The rules of the game are similar to the popular game “Mastermind”.  The teacher plays the role of the biologist conducting an assay and also fills the role of the “Mastermind”: the person who knows the answer to the puzzle.  The students will try to solve the puzzle by playing the role of medicinal chemists.

  • The chemist/student assembles a molecule by attaching “molecular fragments” to the Velcro attachment points on the “scaffold”.  An assembled molecule is presented to the biologist/teacher for evaluation in the assay.
  • The biologist/teacher tells the chemist/student how many of the “molecular fragments” in the molecule are correct and how many are in the correct Velcro space on the scaffold.  (The biologist/teacher does not tell the chemist which pieces are correct or which pieces are in the correct place.)   For example the biologist will say “The assay indicates that your molecule has two correct pieces but only one is in the correct place.”  This is the only feedback given to the student/chemist.  The chemist/student must use that knowledge (plus his or her skills of logic) to prepare a second guess.
  • Each piece can be used more than once in the puzzle.  Therefore, it is important that each student have access to sufficient copies of each molecular fragment to fill all of the Velcro spots on the scaffold.
  • Each time the student makes a guess, he/she must pay $100 of the play money.  It is explained that drug discovery requires a significant investment.  For example, chemicals to synthesize the compounds must be purchased, reagents and robotic instruments are required for the biological assay, laboratory space requires rent payments, and the scientists must be paid.
  • Game play continues in an interactive fashion with the chemists paying $100 per guess, guessing by presenting their designed molecule, and receiving feedback from the biologist until the student logically deduces the correct structure.
  • Each chemist who discovers the drug is rewarded with a $500 payout for his/her discovery and asked to sit quietly until the others finish.  Play continues until all the students have the satisfaction of “discovering the drug”.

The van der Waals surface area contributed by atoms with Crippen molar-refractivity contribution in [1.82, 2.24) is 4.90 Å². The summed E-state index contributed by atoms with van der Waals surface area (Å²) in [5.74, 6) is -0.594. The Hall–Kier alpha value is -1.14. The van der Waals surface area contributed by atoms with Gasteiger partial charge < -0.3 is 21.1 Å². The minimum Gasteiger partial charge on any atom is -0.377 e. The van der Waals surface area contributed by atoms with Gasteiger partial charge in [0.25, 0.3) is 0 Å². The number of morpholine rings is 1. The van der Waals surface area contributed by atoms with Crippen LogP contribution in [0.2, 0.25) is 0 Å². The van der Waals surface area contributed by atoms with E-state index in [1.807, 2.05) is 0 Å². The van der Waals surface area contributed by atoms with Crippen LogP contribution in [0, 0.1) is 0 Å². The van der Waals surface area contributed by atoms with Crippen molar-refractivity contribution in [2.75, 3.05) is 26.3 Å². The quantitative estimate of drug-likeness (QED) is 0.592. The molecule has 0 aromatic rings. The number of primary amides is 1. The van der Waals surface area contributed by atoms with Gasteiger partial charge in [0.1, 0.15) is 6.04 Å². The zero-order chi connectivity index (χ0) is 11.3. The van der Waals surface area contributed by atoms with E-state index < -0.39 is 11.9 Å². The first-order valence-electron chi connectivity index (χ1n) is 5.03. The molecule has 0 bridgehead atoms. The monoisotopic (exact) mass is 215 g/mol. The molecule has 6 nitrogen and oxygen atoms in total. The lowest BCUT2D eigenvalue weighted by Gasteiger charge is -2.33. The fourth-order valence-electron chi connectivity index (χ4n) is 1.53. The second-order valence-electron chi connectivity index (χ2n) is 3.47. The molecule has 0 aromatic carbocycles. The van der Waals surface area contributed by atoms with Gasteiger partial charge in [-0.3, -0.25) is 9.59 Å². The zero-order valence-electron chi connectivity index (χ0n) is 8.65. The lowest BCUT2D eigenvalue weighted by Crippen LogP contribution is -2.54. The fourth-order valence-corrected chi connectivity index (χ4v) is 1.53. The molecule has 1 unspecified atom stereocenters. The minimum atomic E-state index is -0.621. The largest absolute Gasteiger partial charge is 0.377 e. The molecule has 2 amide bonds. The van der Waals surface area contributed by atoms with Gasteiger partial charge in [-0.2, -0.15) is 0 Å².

This demonstration has been conducted in a room with ten to fifteen “chemists” (students) and three “biologists” (the teacher with a few student volunteers).  In larger classrooms of up to thirty students, the game has been played with students paired into teams of two or three.


An example of the game is provided below.  In this example, the students are told their goal is to synthesize a treatment for allergy.  The molecule they will discover is fexofenadine, sold under the commonly known trade name Allegra.  At the start of the game, the students are provided with a black-colored core scaffold and three each of  green (piperonyl), red (4-(2-carboxypropan-2-yl)phenyl), and blue (phenyl) molecular fragments.

The chemist’s initial guess places a red piece in scaffold slot 1, a green piece in scaffold slot 2, and a blue piece in scaffold slot 3:
Guess #1

The biologist’s response is that the chemist has selected two of the correct pieces but none of the pieces are in the correct place.

In the second guess, the student rearranges the blue and green pieces:

Guess #2

The biologist responds by pointing out that still two of the pieces are correct, but now one is in the right place.

In the third guess, the student has changed the red piece for another green piece:

Guess #3

The biologist responds that now only one piece is correct.  Also, one piece is in the correct place.  Logically, this information will inform the student that the green piece is not used in the solution.  The student/chemist has also confirmed the blue piece is in the correct location.

In guess 4, the student has replaced the green pieces with red pieces:

Guess #4

This triggers the response from the biologist that two pieces are correct and they are in the right locations.

In the fifth guess, the student has correctly deduced that scaffold slot 1 should also contain a blue phenyl piece:

Guess #5

The biologist responds that the compound has the correct properties to be an allergy treatment and the puzzle is solved. The final structure is the allergy medication Allegra.

To make each of the guesses, the chemist paid $100 of the play money.  In this example the student guessed five times and therefore spent $500.  The reward of $500 for discovering the drug covered the cost of the drug discovery effort and the student broke even.